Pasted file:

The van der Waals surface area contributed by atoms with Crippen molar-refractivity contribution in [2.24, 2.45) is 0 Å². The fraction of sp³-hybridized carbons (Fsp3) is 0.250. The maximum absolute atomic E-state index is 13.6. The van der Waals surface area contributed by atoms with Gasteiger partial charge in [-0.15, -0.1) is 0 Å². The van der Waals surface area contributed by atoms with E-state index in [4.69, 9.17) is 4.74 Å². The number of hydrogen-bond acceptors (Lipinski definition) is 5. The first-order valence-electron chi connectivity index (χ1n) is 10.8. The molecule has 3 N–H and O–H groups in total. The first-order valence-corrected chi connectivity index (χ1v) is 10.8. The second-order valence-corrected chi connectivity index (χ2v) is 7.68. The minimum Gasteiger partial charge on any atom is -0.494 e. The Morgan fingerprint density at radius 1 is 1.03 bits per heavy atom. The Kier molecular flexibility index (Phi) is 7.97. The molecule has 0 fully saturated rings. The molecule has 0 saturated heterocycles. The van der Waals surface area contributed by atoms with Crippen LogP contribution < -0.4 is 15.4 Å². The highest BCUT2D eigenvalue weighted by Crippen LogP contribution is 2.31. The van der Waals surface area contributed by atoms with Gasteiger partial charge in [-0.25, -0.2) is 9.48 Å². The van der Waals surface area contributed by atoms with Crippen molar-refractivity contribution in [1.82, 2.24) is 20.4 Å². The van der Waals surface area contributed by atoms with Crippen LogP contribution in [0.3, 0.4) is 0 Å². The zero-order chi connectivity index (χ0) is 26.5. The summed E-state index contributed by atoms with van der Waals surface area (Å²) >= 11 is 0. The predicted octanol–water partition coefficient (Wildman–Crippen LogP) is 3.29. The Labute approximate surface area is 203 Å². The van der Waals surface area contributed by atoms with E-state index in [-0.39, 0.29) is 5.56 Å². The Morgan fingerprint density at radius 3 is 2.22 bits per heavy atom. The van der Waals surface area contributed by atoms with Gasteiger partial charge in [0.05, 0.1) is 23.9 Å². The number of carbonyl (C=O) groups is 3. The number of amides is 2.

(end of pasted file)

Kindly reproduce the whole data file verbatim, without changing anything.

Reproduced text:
The van der Waals surface area contributed by atoms with Crippen molar-refractivity contribution in [2.24, 2.45) is 0 Å². The fraction of sp³-hybridized carbons (Fsp3) is 0.250. The maximum absolute atomic E-state index is 13.6. The van der Waals surface area contributed by atoms with Gasteiger partial charge in [-0.15, -0.1) is 0 Å². The van der Waals surface area contributed by atoms with E-state index in [4.69, 9.17) is 4.74 Å². The number of hydrogen-bond acceptors (Lipinski definition) is 5. The first-order valence-electron chi connectivity index (χ1n) is 10.8. The molecule has 3 N–H and O–H groups in total. The first-order valence-corrected chi connectivity index (χ1v) is 10.8. The second-order valence-corrected chi connectivity index (χ2v) is 7.68. The minimum Gasteiger partial charge on any atom is -0.494 e. The Morgan fingerprint density at radius 1 is 1.03 bits per heavy atom. The Kier molecular flexibility index (Phi) is 7.97. The molecule has 0 fully saturated rings. The molecule has 0 saturated heterocycles. The van der Waals surface area contributed by atoms with Crippen LogP contribution < -0.4 is 15.4 Å². The highest BCUT2D eigenvalue weighted by Crippen LogP contribution is 2.31. The van der Waals surface area contributed by atoms with Gasteiger partial charge in [-0.25, -0.2) is 9.48 Å². The van der Waals surface area contributed by atoms with Crippen molar-refractivity contribution in [1.82, 2.24) is 20.4 Å². The van der Waals surface area contributed by atoms with Crippen LogP contribution in [0.3, 0.4) is 0 Å². The zero-order chi connectivity index (χ0) is 26.5. The summed E-state index contributed by atoms with van der Waals surface area (Å²) >= 11 is 0. The predicted octanol–water partition coefficient (Wildman–Crippen LogP) is 3.29. The Labute approximate surface area is 203 Å². The van der Waals surface area contributed by atoms with E-state index in [-0.39, 0.29) is 5.56 Å². The Morgan fingerprint density at radius 3 is 2.22 bits per heavy atom. The van der Waals surface area contributed by atoms with Gasteiger partial charge in [0.05, 0.1) is 23.9 Å². The number of carbonyl (C=O) groups is 3. The number of amides is 2.